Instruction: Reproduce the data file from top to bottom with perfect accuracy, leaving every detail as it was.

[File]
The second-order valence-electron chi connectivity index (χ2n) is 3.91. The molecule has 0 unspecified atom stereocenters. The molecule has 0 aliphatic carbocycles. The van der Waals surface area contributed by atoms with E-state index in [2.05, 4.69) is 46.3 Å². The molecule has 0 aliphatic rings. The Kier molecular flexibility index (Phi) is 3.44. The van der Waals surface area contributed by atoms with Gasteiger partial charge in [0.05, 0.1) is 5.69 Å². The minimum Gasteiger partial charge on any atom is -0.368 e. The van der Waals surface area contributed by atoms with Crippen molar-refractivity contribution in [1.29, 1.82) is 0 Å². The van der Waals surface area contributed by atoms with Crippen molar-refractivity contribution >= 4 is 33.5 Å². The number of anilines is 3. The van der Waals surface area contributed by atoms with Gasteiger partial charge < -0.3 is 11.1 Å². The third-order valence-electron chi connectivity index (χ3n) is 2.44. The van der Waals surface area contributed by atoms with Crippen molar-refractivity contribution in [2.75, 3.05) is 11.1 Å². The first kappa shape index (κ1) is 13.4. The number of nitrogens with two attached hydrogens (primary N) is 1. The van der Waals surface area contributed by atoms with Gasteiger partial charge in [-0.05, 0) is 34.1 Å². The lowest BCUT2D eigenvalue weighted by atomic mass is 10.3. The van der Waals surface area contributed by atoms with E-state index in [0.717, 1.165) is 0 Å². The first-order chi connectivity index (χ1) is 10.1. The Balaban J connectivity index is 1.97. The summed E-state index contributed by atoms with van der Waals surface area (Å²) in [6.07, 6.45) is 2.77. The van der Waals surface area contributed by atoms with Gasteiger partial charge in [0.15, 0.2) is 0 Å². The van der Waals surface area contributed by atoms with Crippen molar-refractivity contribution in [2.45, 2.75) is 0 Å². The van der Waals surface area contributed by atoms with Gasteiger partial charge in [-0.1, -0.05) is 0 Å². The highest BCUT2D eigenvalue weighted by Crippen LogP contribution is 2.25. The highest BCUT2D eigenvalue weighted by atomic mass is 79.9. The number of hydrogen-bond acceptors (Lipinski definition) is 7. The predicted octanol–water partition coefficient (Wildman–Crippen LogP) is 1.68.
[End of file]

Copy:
The second-order valence-electron chi connectivity index (χ2n) is 3.91. The molecule has 0 unspecified atom stereocenters. The molecule has 0 aliphatic carbocycles. The van der Waals surface area contributed by atoms with E-state index in [2.05, 4.69) is 46.3 Å². The molecule has 0 aliphatic rings. The Kier molecular flexibility index (Phi) is 3.44. The van der Waals surface area contributed by atoms with Gasteiger partial charge in [0.05, 0.1) is 5.69 Å². The minimum Gasteiger partial charge on any atom is -0.368 e. The van der Waals surface area contributed by atoms with Crippen molar-refractivity contribution in [1.29, 1.82) is 0 Å². The van der Waals surface area contributed by atoms with Crippen molar-refractivity contribution >= 4 is 33.5 Å². The number of anilines is 3. The van der Waals surface area contributed by atoms with Gasteiger partial charge < -0.3 is 11.1 Å². The third-order valence-electron chi connectivity index (χ3n) is 2.44. The van der Waals surface area contributed by atoms with Crippen molar-refractivity contribution in [2.75, 3.05) is 11.1 Å². The first kappa shape index (κ1) is 13.4. The number of nitrogens with two attached hydrogens (primary N) is 1. The van der Waals surface area contributed by atoms with Gasteiger partial charge in [-0.05, 0) is 34.1 Å². The lowest BCUT2D eigenvalue weighted by atomic mass is 10.3. The van der Waals surface area contributed by atoms with E-state index in [0.717, 1.165) is 0 Å². The first-order chi connectivity index (χ1) is 10.1. The Balaban J connectivity index is 1.97. The summed E-state index contributed by atoms with van der Waals surface area (Å²) in [6.07, 6.45) is 2.77. The van der Waals surface area contributed by atoms with Gasteiger partial charge in [0.15, 0.2) is 0 Å². The van der Waals surface area contributed by atoms with Crippen molar-refractivity contribution in [2.45, 2.75) is 0 Å². The van der Waals surface area contributed by atoms with Gasteiger partial charge in [-0.1, -0.05) is 0 Å². The highest BCUT2D eigenvalue weighted by Crippen LogP contribution is 2.25. The highest BCUT2D eigenvalue weighted by atomic mass is 79.9. The number of hydrogen-bond acceptors (Lipinski definition) is 7. The predicted octanol–water partition coefficient (Wildman–Crippen LogP) is 1.68.